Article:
Apple is leading the charge in environmental responsibility, and it’s only just getting started.
That’s the message from the company’s 2015 progress report, which details all the ways Apple is striving “to leave the world better than we found it.”
100 percent of the company’s U.S. operations and 87 percent of its worldwide operations (corporate buildings, data centers and Apple stores) already run on renewable energy, “but our goal is to power all of them with 100 percent renewable energy,” said Lisa Jackson, Apple’s vice president of environmental initiatives, in today’s progress report. “So we’re tapping into energy from solar, wind, micro-hydro, biogas fuel cells, and geothermal sources. We’re designing new buildings and updating existing ones to use as little electricity as possible. And we’re investing in our own Apple onsite energy production as well as establishing relationships with third-party energy suppliers to source renewable energy.”
One particularly stunning number: Thanks to Apple’s recycling programs around the world, 508 million pounds of waste has been kept out of landfills since 2008.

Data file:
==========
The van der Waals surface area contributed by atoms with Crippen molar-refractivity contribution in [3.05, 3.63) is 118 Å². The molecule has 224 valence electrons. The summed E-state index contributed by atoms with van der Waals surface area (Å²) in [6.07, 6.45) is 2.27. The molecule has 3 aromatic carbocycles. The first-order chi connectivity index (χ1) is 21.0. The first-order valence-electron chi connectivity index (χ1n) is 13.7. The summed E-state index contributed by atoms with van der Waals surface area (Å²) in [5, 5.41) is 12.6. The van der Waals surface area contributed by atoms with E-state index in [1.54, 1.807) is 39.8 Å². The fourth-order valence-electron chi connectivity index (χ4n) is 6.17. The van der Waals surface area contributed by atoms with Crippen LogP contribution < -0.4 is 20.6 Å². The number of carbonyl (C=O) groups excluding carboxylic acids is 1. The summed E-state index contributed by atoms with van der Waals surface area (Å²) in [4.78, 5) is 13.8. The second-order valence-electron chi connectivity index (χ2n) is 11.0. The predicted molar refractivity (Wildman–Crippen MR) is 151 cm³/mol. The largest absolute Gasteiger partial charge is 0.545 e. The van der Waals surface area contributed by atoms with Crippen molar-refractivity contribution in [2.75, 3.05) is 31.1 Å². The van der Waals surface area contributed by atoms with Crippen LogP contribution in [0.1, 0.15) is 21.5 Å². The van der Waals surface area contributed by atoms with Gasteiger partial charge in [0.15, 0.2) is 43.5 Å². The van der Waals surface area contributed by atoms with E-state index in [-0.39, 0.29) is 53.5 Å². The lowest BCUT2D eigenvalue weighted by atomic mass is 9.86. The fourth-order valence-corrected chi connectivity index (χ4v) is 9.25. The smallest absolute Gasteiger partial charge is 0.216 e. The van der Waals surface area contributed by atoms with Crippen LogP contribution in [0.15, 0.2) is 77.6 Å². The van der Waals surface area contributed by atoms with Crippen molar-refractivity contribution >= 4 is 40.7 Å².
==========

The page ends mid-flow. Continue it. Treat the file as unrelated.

“We’ve led the industry in removing many harmful toxins from our products, such as PVC, brominated flame retardants, and phthalates,” said Jackson. “And we’ve designed iPhone 6, iPad Air 2, and MacBook to be beryllium-free. Many toxins are restricted not only in the products themselves but also in the manufacturing process, because we are committed to providing safe working conditions for the people who make, use, and recycle our products.”
Jackson has been busy since she left the government and joined Apple in 2013. Just last week she announced two major initiatives: a partnership with The Conservation Fund to purchase a 36,000-acre forest so Apple’s product packaging will be made of sustainable materials, and the building of two solar plants in China.
You can read Apple’s full 2015 progress report on its updated environmental responsibility webpage.